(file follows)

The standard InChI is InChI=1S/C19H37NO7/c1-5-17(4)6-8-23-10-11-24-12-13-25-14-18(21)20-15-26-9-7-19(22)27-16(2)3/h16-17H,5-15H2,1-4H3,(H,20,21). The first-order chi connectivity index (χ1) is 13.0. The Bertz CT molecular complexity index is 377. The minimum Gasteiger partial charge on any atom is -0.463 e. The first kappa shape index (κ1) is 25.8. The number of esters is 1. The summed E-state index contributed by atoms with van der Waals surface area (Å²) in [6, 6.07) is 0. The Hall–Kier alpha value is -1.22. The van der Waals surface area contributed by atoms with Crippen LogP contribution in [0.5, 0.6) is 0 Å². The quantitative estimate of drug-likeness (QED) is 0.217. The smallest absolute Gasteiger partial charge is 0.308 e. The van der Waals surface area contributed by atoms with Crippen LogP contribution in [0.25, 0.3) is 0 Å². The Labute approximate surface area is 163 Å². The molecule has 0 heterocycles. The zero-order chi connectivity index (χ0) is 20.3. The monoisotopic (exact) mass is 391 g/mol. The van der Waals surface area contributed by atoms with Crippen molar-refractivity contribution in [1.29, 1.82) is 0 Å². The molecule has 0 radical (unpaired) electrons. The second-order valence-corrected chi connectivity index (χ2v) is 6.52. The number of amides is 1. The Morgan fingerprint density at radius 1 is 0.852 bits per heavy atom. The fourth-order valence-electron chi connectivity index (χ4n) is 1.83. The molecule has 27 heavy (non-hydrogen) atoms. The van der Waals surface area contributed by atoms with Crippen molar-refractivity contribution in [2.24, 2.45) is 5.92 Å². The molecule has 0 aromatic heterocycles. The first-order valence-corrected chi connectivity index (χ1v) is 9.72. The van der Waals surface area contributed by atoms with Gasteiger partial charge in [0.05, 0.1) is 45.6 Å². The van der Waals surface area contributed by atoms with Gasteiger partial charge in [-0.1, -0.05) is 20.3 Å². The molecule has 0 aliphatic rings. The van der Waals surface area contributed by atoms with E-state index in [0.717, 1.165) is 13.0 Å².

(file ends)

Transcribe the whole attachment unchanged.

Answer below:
The standard InChI is InChI=1S/C19H37NO7/c1-5-17(4)6-8-23-10-11-24-12-13-25-14-18(21)20-15-26-9-7-19(22)27-16(2)3/h16-17H,5-15H2,1-4H3,(H,20,21). The first-order chi connectivity index (χ1) is 13.0. The Bertz CT molecular complexity index is 377. The minimum Gasteiger partial charge on any atom is -0.463 e. The first kappa shape index (κ1) is 25.8. The number of esters is 1. The summed E-state index contributed by atoms with van der Waals surface area (Å²) in [6, 6.07) is 0. The Hall–Kier alpha value is -1.22. The van der Waals surface area contributed by atoms with Crippen LogP contribution in [0.5, 0.6) is 0 Å². The quantitative estimate of drug-likeness (QED) is 0.217. The smallest absolute Gasteiger partial charge is 0.308 e. The van der Waals surface area contributed by atoms with Crippen LogP contribution in [0.25, 0.3) is 0 Å². The Labute approximate surface area is 163 Å². The molecule has 0 heterocycles. The zero-order chi connectivity index (χ0) is 20.3. The monoisotopic (exact) mass is 391 g/mol. The van der Waals surface area contributed by atoms with Crippen molar-refractivity contribution in [1.29, 1.82) is 0 Å². The molecule has 0 radical (unpaired) electrons. The second-order valence-corrected chi connectivity index (χ2v) is 6.52. The number of amides is 1. The Morgan fingerprint density at radius 1 is 0.852 bits per heavy atom. The fourth-order valence-electron chi connectivity index (χ4n) is 1.83. The molecule has 27 heavy (non-hydrogen) atoms. The van der Waals surface area contributed by atoms with Crippen molar-refractivity contribution in [2.24, 2.45) is 5.92 Å². The molecule has 0 aromatic heterocycles. The first-order valence-corrected chi connectivity index (χ1v) is 9.72. The van der Waals surface area contributed by atoms with Gasteiger partial charge in [0.05, 0.1) is 45.6 Å². The van der Waals surface area contributed by atoms with Gasteiger partial charge in [-0.1, -0.05) is 20.3 Å². The molecule has 0 aliphatic rings. The van der Waals surface area contributed by atoms with E-state index in [0.717, 1.165) is 13.0 Å².